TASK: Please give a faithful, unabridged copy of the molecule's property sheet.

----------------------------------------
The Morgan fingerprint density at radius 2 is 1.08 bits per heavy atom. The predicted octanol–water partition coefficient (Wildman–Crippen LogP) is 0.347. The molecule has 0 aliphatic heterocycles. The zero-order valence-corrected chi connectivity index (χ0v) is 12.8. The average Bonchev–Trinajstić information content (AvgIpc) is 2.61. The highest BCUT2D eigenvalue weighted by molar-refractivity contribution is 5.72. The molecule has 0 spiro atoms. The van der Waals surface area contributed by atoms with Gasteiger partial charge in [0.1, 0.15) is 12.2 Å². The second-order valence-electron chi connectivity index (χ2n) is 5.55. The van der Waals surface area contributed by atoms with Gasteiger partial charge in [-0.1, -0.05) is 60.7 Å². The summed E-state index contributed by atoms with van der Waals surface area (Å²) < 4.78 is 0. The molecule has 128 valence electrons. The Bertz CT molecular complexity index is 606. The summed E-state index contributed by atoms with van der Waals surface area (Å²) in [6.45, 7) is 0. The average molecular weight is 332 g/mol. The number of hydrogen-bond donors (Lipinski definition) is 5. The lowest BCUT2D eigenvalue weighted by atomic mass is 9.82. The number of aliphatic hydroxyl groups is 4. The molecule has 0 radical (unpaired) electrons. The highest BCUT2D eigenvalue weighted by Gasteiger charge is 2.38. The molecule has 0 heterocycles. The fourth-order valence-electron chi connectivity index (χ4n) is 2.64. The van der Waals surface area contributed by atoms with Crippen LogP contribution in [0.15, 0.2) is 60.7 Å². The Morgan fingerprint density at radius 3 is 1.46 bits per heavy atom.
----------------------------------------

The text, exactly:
The Morgan fingerprint density at radius 2 is 1.08 bits per heavy atom. The predicted octanol–water partition coefficient (Wildman–Crippen LogP) is 0.347. The molecule has 0 aliphatic heterocycles. The zero-order valence-corrected chi connectivity index (χ0v) is 12.8. The average Bonchev–Trinajstić information content (AvgIpc) is 2.61. The highest BCUT2D eigenvalue weighted by molar-refractivity contribution is 5.72. The molecule has 0 spiro atoms. The van der Waals surface area contributed by atoms with Gasteiger partial charge in [0.1, 0.15) is 12.2 Å². The second-order valence-electron chi connectivity index (χ2n) is 5.55. The van der Waals surface area contributed by atoms with Gasteiger partial charge in [-0.1, -0.05) is 60.7 Å². The summed E-state index contributed by atoms with van der Waals surface area (Å²) < 4.78 is 0. The molecule has 128 valence electrons. The Bertz CT molecular complexity index is 606. The summed E-state index contributed by atoms with van der Waals surface area (Å²) in [6.45, 7) is 0. The average molecular weight is 332 g/mol. The number of hydrogen-bond donors (Lipinski definition) is 5. The lowest BCUT2D eigenvalue weighted by atomic mass is 9.82. The number of aliphatic hydroxyl groups is 4. The molecule has 0 radical (unpaired) electrons. The highest BCUT2D eigenvalue weighted by Gasteiger charge is 2.38. The molecule has 0 heterocycles. The fourth-order valence-electron chi connectivity index (χ4n) is 2.64. The van der Waals surface area contributed by atoms with Crippen LogP contribution in [0.15, 0.2) is 60.7 Å². The Morgan fingerprint density at radius 3 is 1.46 bits per heavy atom.